# Finding frequency of a pendulum with a cycloidal path

1. Oct 25, 2007

### physicspupil

1. The problem statement, all variables and given/known data

A pendulum is suspended from the cusp of a cycloid cut in a rigid support. The path described by the pendulum bob is cycloidal and given by

x = a(phi – sin(phi)) y = a(cos(phi) – 1)

where the length of the pendulum is l = 4a, and where phi is the angle of rotation of the circle generating the cycloid. Show that the oscillations are exactly isochronous with a frequency w = srqt(g/L), independent of the amplitude. (this is 3-8 in Classical Dynamics 5th ed. by Marion in case you have it around and want to see diagram).

2. Relevant equations

phi’’+ w^2(phi) = 0 (where phi’’ is the 2nd time derivative of phi)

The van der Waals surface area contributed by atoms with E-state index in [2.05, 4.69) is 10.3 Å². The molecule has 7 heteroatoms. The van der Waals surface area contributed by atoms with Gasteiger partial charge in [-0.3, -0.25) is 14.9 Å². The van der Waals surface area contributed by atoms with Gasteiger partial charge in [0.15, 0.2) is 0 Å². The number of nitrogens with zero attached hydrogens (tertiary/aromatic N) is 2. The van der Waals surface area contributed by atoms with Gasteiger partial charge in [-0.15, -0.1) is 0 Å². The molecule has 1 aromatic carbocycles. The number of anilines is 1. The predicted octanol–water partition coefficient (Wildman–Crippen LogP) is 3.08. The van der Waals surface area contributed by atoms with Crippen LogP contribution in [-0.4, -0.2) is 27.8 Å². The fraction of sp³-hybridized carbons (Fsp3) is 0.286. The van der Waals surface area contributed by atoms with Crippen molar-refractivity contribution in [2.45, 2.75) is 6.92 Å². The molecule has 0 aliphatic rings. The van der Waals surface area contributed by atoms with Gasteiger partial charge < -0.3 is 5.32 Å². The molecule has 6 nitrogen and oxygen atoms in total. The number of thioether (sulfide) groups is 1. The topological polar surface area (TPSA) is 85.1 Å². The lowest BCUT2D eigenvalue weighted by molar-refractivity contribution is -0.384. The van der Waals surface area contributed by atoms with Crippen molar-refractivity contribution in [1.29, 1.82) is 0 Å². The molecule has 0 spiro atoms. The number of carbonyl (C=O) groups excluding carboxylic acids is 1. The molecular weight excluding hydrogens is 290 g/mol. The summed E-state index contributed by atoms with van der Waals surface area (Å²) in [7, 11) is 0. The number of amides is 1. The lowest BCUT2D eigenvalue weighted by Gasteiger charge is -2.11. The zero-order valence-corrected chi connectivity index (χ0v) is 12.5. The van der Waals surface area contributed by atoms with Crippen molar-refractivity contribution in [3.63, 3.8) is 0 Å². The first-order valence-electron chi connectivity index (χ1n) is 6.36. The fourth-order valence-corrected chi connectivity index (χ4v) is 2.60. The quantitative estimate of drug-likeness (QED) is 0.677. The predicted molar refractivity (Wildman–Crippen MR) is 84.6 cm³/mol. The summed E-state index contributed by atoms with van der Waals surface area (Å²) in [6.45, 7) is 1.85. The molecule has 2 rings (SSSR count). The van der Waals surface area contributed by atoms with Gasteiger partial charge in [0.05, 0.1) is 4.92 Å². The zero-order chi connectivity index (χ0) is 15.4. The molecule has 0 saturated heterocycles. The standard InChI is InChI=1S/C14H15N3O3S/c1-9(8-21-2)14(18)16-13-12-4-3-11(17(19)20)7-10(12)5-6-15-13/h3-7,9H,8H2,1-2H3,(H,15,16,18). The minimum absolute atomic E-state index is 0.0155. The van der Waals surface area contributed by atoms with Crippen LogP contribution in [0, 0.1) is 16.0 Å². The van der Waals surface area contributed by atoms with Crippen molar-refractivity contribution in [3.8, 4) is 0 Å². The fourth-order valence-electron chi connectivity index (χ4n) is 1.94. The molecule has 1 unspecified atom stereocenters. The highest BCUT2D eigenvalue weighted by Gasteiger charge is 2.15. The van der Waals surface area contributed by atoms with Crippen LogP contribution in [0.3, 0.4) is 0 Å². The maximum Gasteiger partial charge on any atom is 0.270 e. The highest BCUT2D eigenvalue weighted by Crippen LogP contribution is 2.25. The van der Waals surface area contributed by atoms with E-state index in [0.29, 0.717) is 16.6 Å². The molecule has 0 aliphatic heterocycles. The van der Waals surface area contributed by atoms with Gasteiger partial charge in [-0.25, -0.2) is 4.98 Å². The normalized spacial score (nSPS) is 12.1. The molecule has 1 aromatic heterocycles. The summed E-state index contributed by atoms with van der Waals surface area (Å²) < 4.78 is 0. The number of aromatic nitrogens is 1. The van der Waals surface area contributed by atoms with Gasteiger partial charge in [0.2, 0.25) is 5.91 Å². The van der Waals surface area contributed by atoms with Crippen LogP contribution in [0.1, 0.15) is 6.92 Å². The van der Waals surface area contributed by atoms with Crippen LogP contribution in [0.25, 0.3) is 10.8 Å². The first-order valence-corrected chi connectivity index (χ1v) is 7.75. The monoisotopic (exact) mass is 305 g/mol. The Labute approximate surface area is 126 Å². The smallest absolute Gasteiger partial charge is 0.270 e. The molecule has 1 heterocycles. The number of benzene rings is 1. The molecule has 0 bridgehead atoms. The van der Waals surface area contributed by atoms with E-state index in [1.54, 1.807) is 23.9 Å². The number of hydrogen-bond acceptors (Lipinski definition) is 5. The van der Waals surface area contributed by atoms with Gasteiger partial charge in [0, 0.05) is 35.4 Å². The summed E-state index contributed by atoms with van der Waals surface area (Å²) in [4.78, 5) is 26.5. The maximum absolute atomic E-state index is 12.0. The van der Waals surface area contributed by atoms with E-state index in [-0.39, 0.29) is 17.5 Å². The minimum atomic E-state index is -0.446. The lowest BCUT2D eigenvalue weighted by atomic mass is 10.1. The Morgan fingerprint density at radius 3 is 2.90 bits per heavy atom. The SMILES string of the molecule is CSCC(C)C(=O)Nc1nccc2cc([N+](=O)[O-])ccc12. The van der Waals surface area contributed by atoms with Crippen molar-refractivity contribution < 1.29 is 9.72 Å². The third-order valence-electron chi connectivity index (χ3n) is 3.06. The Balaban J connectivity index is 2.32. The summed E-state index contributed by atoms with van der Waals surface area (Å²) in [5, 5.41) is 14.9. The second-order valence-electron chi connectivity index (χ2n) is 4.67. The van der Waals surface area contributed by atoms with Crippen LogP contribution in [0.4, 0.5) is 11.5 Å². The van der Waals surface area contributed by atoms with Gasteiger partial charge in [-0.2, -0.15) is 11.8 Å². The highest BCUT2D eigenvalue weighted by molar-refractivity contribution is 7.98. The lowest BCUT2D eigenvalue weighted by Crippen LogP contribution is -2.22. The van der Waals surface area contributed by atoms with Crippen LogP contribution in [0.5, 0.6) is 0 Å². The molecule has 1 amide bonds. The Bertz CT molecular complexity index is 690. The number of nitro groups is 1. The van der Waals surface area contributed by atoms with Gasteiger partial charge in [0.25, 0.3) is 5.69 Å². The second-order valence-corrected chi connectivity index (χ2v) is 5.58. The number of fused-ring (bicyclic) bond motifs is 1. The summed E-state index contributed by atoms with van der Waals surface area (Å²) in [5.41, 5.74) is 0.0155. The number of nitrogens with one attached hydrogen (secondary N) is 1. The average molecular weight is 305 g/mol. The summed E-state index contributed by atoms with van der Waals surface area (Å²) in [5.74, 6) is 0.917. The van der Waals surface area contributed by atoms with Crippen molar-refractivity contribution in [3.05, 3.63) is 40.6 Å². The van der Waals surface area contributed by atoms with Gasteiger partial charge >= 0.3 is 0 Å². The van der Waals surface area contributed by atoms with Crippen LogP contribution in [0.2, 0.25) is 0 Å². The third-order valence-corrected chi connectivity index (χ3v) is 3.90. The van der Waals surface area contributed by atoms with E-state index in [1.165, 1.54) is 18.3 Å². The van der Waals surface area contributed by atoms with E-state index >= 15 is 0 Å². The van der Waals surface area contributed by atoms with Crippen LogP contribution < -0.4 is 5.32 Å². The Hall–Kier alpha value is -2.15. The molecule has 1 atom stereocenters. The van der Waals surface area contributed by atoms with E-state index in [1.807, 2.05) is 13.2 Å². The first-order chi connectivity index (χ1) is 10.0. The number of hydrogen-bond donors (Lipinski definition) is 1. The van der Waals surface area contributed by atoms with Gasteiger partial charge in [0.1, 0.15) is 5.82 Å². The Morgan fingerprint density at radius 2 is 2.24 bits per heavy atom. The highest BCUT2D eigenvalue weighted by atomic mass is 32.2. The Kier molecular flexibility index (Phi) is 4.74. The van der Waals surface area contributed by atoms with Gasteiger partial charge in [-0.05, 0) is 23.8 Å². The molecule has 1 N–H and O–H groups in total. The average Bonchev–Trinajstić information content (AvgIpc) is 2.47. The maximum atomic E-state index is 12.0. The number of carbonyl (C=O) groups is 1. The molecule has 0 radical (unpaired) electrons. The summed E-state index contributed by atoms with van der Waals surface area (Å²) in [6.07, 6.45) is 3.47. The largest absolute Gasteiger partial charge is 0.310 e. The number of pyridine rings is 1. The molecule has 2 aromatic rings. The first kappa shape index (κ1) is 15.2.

3. The attempt at a solution

I found a similar problem in my old book and followed its approach…

torque = I * phi’’

but torque = -L*mg*sin(phi) and I = m*L^2, so

-L*mg*sin(phi) = ml^2 * phi’’ gives

-g*sin(phi) = L*phi’’. Then using sm angle approximation, I wrote it as

phi’’ + g/L * phi = 0 which matches phi’’+ w^2(phi) = 0

It was easy to get the desired result w = srqt(g/L) for this, but I’m afraid I’ve oversimplified things too much by neglecting the path. I didn’t make use of the x and y above…

Before finding the similar problem in my old book, I tried all sorts of strange acrobatics like finding x’’ = a*w^2 * sin(wt) and y’’ = -a* w^2 * cos(wt) by assuming phi = wt, and then I did phi’’ = sqrt(x’’^2 + y’’^2). I was hoping to find an expression for both phi and phi’’ to plug directly into simple harmonic oscillator equation in hopes of getting g/L to pop out… Should I have done this instead of the above. If so, please give me some hints to get this done a different way if above is not okay. Thanks!
1. The problem statement, all variables and given/known data

2. Relevant equations

3. The attempt at a solution